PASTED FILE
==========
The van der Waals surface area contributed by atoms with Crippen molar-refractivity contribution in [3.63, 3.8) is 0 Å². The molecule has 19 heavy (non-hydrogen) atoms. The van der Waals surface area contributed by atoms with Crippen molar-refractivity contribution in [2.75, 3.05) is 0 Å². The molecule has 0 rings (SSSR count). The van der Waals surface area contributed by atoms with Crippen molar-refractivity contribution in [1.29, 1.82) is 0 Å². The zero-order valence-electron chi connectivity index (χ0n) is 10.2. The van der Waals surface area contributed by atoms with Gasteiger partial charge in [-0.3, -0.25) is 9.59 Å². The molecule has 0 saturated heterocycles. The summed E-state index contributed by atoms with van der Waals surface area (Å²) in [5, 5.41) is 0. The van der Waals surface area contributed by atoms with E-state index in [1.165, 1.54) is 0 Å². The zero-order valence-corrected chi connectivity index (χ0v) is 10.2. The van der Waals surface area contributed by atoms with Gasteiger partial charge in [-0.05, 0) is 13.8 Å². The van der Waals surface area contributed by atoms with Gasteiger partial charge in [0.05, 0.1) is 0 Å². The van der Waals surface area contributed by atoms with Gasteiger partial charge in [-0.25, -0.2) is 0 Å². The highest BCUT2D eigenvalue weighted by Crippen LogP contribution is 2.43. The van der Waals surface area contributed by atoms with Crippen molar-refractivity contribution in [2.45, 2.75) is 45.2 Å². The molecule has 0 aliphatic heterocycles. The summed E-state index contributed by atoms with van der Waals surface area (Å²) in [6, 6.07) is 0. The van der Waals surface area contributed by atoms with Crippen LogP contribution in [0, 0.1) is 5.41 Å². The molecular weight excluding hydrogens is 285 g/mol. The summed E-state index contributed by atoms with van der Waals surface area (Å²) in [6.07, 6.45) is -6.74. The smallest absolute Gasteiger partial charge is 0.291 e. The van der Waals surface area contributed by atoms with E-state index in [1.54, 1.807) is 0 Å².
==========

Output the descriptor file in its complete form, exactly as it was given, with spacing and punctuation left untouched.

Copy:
The van der Waals surface area contributed by atoms with Crippen molar-refractivity contribution in [3.63, 3.8) is 0 Å². The molecule has 19 heavy (non-hydrogen) atoms. The van der Waals surface area contributed by atoms with Crippen molar-refractivity contribution in [2.75, 3.05) is 0 Å². The molecule has 0 rings (SSSR count). The van der Waals surface area contributed by atoms with Crippen molar-refractivity contribution in [1.29, 1.82) is 0 Å². The zero-order valence-electron chi connectivity index (χ0n) is 10.2. The van der Waals surface area contributed by atoms with Gasteiger partial charge in [-0.3, -0.25) is 9.59 Å². The molecule has 0 saturated heterocycles. The summed E-state index contributed by atoms with van der Waals surface area (Å²) in [5, 5.41) is 0. The van der Waals surface area contributed by atoms with E-state index in [1.165, 1.54) is 0 Å². The zero-order valence-corrected chi connectivity index (χ0v) is 10.2. The van der Waals surface area contributed by atoms with Gasteiger partial charge in [-0.05, 0) is 13.8 Å². The van der Waals surface area contributed by atoms with Gasteiger partial charge in [0.05, 0.1) is 0 Å². The van der Waals surface area contributed by atoms with Gasteiger partial charge in [-0.25, -0.2) is 0 Å². The highest BCUT2D eigenvalue weighted by Crippen LogP contribution is 2.43. The van der Waals surface area contributed by atoms with Crippen molar-refractivity contribution in [2.45, 2.75) is 45.2 Å². The molecule has 0 aliphatic heterocycles. The summed E-state index contributed by atoms with van der Waals surface area (Å²) in [6, 6.07) is 0. The van der Waals surface area contributed by atoms with Crippen LogP contribution in [0, 0.1) is 5.41 Å². The molecular weight excluding hydrogens is 285 g/mol. The summed E-state index contributed by atoms with van der Waals surface area (Å²) in [6.07, 6.45) is -6.74. The smallest absolute Gasteiger partial charge is 0.291 e. The van der Waals surface area contributed by atoms with E-state index in [1.54, 1.807) is 0 Å².